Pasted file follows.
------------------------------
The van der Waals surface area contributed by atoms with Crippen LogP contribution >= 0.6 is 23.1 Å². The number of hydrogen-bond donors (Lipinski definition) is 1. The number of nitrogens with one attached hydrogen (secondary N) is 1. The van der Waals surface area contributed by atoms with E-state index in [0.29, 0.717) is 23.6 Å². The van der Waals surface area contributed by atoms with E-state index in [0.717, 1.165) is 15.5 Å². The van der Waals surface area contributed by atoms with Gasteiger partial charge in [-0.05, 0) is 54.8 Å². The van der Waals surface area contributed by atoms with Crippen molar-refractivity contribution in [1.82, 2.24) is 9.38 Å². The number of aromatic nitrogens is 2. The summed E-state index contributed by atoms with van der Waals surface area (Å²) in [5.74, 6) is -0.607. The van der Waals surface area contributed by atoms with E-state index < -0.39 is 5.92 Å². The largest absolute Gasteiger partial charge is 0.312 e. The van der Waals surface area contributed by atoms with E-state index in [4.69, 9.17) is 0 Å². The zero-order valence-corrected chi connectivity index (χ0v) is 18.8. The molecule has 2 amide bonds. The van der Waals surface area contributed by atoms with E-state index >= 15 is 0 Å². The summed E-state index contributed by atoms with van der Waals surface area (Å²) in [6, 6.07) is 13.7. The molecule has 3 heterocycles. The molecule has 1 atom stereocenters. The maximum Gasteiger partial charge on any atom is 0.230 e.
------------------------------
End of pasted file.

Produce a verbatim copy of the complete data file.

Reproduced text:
The van der Waals surface area contributed by atoms with Crippen LogP contribution >= 0.6 is 23.1 Å². The number of hydrogen-bond donors (Lipinski definition) is 1. The number of nitrogens with one attached hydrogen (secondary N) is 1. The van der Waals surface area contributed by atoms with E-state index in [0.29, 0.717) is 23.6 Å². The van der Waals surface area contributed by atoms with E-state index in [0.717, 1.165) is 15.5 Å². The van der Waals surface area contributed by atoms with Gasteiger partial charge in [-0.05, 0) is 54.8 Å². The van der Waals surface area contributed by atoms with Crippen molar-refractivity contribution in [1.82, 2.24) is 9.38 Å². The number of aromatic nitrogens is 2. The summed E-state index contributed by atoms with van der Waals surface area (Å²) in [5.74, 6) is -0.607. The van der Waals surface area contributed by atoms with E-state index < -0.39 is 5.92 Å². The largest absolute Gasteiger partial charge is 0.312 e. The van der Waals surface area contributed by atoms with E-state index in [4.69, 9.17) is 0 Å². The zero-order valence-corrected chi connectivity index (χ0v) is 18.8. The molecule has 2 amide bonds. The van der Waals surface area contributed by atoms with E-state index >= 15 is 0 Å². The summed E-state index contributed by atoms with van der Waals surface area (Å²) in [6, 6.07) is 13.7. The molecule has 3 heterocycles. The molecule has 1 atom stereocenters. The maximum Gasteiger partial charge on any atom is 0.230 e.